I imagine Adam listened carefully and nodded when he heard the warning. He probably even agreed with the Lord that it would be foolish to eat from the one forbidden tree when there were so many others available. You know the rest of the story. The serpent entered, tempted Eve, she was deceived, she ate, she gave the fruit to Adam, he ate, and rebellion became a way of life for the human race. It’s almost as if he couldn’t wait. The very first time he is tempted, he gives in without even putting up a fight. Ever since then we’ve all been born with a hankering for forbidden fruit. We’re born craving the fruit that leads to death. We eat it and can’t seem to get enough of it. That’s why the world is so messed up. We demanded our freedom. When we got it, it killed us.
Adam was saying to God, “I don’t need you to tell me what to do. I’m can handle life on my own. God, you don’t matter. I’m the centre of my own universe.” The serpent still says, “Go ahead, it’s okay. Don’t let anyone tell you what to do. If you like it, take it. If you don’t like it, forget it. Don’t let your parents, your friends, your boss or anyone else—not even God!—tell you what to do.”
This is the warning from God: “Live in obedience to me and you will be blessed. Ignore me and life won’t work right and eventually you will die.” There is one way and only one way to be happy and fulfilled: Live under God’s control. Stop doing your own thing. Put down your weapons. Stop fighting your Creator. Until we submit, we will never be happy. He sets before us a banquet—all of life—and says, “Enjoy what I have given you. But do not attempt to live without me. You won’t make it. Don’t think you can survive without me.” He offers life—but we must take it on his terms.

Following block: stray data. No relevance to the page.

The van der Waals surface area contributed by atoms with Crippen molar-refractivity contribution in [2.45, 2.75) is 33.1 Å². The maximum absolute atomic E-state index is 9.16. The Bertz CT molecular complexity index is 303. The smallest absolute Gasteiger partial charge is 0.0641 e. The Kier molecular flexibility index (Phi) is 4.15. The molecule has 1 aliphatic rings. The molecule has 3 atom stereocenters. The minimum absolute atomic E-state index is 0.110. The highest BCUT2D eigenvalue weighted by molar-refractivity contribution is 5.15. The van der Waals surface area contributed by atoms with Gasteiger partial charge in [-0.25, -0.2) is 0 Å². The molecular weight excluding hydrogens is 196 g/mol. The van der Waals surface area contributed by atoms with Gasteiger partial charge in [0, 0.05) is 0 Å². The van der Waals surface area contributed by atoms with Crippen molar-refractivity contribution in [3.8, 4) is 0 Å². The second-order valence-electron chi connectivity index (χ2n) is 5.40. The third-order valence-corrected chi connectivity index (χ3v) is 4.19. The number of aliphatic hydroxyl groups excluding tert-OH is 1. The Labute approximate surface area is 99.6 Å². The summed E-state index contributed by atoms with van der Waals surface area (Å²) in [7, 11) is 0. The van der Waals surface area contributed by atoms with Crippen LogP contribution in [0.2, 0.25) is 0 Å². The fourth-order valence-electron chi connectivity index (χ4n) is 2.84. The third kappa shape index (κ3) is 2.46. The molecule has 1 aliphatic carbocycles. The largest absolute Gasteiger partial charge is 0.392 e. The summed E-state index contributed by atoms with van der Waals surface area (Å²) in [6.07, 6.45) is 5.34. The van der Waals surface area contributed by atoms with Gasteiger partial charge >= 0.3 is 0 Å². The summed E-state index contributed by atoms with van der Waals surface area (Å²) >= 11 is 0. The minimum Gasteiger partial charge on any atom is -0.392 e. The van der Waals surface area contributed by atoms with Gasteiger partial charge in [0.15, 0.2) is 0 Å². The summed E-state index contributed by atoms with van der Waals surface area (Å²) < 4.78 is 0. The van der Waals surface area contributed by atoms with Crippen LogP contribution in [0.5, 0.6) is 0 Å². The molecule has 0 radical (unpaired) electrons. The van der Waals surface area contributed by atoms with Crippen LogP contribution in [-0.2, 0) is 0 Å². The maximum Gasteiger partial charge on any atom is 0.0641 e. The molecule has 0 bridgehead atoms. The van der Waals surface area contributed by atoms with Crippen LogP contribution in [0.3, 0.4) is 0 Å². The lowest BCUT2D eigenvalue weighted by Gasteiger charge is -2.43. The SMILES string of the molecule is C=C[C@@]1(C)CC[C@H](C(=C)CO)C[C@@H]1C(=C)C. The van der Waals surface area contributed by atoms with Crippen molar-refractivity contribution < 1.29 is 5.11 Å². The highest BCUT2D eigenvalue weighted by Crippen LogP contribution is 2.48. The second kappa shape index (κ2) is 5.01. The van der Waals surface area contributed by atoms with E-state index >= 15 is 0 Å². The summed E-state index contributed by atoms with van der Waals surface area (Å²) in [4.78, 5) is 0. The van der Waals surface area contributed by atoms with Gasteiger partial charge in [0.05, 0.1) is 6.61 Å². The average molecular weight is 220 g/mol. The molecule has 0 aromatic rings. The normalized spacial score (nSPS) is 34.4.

That leads to some very personal questions for each of us. How long will we insist on having our own way? Are we still fighting against the God who made us? Are we ready to bow before him or must the fight go on a little longer? Have we crowned Jesus as Saviour and Lord of our lives? Are we willing to live on God’s terms or do we still think we can make up our own rules?
Son of the Dust, do you know where you are going? Do you think you are going to live forever? Do you think you are never going to die? How wrong you are. From the dust you came, to the dust you shall return. What will happen to you then?
Our only hope is in the Lord. From the dust we come; to the dust we shall return. But through Jesus we can live forever. May God help us to trust in him and find salvation that takes us from the dust of earth to the glory of heaven.
Prayer – “Our Father, how much we need the truth of your Word to teach us our true condition. Without you we are but little clumps of dirt. Forgive us for thinking we were ever anything else. Truly we are here today, gone tomorrow and after that, so quickly are we forgotten. Thank you for Jesus who came that we might have life and have it abundantly. Lord Jesus, we crown you King of Kings and Lord of Lords. Amen.”